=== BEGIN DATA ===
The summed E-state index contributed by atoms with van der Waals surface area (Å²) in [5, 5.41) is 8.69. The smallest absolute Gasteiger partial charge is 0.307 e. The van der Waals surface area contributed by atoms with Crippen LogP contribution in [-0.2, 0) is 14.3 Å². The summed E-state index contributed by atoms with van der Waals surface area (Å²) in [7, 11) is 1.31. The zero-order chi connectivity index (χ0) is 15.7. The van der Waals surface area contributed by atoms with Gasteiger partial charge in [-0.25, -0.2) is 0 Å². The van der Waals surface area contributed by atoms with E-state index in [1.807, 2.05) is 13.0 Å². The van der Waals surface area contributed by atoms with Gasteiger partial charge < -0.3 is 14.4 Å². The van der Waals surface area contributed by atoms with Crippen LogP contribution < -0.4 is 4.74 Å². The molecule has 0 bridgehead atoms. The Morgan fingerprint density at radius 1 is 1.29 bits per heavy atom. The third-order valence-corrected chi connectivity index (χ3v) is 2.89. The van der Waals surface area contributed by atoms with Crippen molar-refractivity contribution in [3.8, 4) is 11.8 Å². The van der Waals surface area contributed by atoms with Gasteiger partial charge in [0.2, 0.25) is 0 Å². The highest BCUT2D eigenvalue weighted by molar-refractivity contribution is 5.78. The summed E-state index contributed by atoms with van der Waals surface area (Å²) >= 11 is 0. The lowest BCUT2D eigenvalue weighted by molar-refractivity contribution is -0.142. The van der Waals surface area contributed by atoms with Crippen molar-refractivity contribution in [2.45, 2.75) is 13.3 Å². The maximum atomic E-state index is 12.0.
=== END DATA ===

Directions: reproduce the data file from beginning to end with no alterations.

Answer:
The summed E-state index contributed by atoms with van der Waals surface area (Å²) in [5, 5.41) is 8.69. The smallest absolute Gasteiger partial charge is 0.307 e. The van der Waals surface area contributed by atoms with Crippen LogP contribution in [-0.2, 0) is 14.3 Å². The summed E-state index contributed by atoms with van der Waals surface area (Å²) in [7, 11) is 1.31. The zero-order chi connectivity index (χ0) is 15.7. The van der Waals surface area contributed by atoms with Gasteiger partial charge in [-0.25, -0.2) is 0 Å². The van der Waals surface area contributed by atoms with E-state index in [1.807, 2.05) is 13.0 Å². The van der Waals surface area contributed by atoms with Gasteiger partial charge < -0.3 is 14.4 Å². The van der Waals surface area contributed by atoms with Crippen LogP contribution < -0.4 is 4.74 Å². The molecule has 0 bridgehead atoms. The Morgan fingerprint density at radius 1 is 1.29 bits per heavy atom. The third-order valence-corrected chi connectivity index (χ3v) is 2.89. The van der Waals surface area contributed by atoms with Crippen molar-refractivity contribution in [3.8, 4) is 11.8 Å². The van der Waals surface area contributed by atoms with Gasteiger partial charge in [0.2, 0.25) is 0 Å². The highest BCUT2D eigenvalue weighted by molar-refractivity contribution is 5.78. The summed E-state index contributed by atoms with van der Waals surface area (Å²) >= 11 is 0. The lowest BCUT2D eigenvalue weighted by molar-refractivity contribution is -0.142. The van der Waals surface area contributed by atoms with Crippen molar-refractivity contribution in [2.45, 2.75) is 13.3 Å². The maximum atomic E-state index is 12.0.